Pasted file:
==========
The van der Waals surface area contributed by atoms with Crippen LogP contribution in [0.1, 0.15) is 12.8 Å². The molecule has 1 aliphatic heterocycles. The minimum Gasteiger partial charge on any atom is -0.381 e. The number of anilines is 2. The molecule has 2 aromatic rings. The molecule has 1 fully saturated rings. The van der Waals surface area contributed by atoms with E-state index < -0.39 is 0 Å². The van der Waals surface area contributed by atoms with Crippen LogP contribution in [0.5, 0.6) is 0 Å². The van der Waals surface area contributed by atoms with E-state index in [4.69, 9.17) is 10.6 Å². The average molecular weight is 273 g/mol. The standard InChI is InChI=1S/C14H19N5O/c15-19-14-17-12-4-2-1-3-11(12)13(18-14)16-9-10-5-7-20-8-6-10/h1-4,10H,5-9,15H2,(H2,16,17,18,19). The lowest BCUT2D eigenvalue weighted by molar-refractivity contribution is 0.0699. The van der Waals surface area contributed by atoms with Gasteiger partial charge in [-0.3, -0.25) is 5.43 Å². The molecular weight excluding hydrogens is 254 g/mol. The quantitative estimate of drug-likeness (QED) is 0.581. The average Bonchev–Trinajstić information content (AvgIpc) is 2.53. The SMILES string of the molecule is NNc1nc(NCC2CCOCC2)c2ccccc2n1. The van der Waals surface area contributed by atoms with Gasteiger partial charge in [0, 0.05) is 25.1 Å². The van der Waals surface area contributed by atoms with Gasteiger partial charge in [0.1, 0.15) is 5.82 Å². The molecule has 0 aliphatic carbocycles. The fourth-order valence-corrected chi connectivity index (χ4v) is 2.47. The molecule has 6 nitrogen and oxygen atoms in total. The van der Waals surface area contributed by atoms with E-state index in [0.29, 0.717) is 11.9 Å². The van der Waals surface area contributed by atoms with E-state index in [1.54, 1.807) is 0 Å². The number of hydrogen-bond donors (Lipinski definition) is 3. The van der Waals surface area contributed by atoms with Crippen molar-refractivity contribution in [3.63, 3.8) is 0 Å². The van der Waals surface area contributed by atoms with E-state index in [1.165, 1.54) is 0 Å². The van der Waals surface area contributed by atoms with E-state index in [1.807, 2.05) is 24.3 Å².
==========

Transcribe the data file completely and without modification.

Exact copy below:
The van der Waals surface area contributed by atoms with Crippen LogP contribution in [0.1, 0.15) is 12.8 Å². The molecule has 1 aliphatic heterocycles. The minimum Gasteiger partial charge on any atom is -0.381 e. The number of anilines is 2. The molecule has 2 aromatic rings. The molecule has 1 fully saturated rings. The van der Waals surface area contributed by atoms with E-state index < -0.39 is 0 Å². The van der Waals surface area contributed by atoms with Crippen LogP contribution in [0.5, 0.6) is 0 Å². The van der Waals surface area contributed by atoms with E-state index in [4.69, 9.17) is 10.6 Å². The average molecular weight is 273 g/mol. The standard InChI is InChI=1S/C14H19N5O/c15-19-14-17-12-4-2-1-3-11(12)13(18-14)16-9-10-5-7-20-8-6-10/h1-4,10H,5-9,15H2,(H2,16,17,18,19). The lowest BCUT2D eigenvalue weighted by molar-refractivity contribution is 0.0699. The van der Waals surface area contributed by atoms with Gasteiger partial charge in [-0.3, -0.25) is 5.43 Å². The molecular weight excluding hydrogens is 254 g/mol. The quantitative estimate of drug-likeness (QED) is 0.581. The average Bonchev–Trinajstić information content (AvgIpc) is 2.53. The SMILES string of the molecule is NNc1nc(NCC2CCOCC2)c2ccccc2n1. The van der Waals surface area contributed by atoms with Gasteiger partial charge in [0, 0.05) is 25.1 Å². The van der Waals surface area contributed by atoms with Gasteiger partial charge in [0.1, 0.15) is 5.82 Å². The molecule has 0 aliphatic carbocycles. The fourth-order valence-corrected chi connectivity index (χ4v) is 2.47. The molecule has 6 nitrogen and oxygen atoms in total. The van der Waals surface area contributed by atoms with E-state index in [0.29, 0.717) is 11.9 Å². The van der Waals surface area contributed by atoms with E-state index in [1.54, 1.807) is 0 Å². The number of hydrogen-bond donors (Lipinski definition) is 3. The van der Waals surface area contributed by atoms with Crippen molar-refractivity contribution in [3.63, 3.8) is 0 Å². The van der Waals surface area contributed by atoms with E-state index in [1.165, 1.54) is 0 Å². The van der Waals surface area contributed by atoms with E-state index in [1.807, 2.05) is 24.3 Å².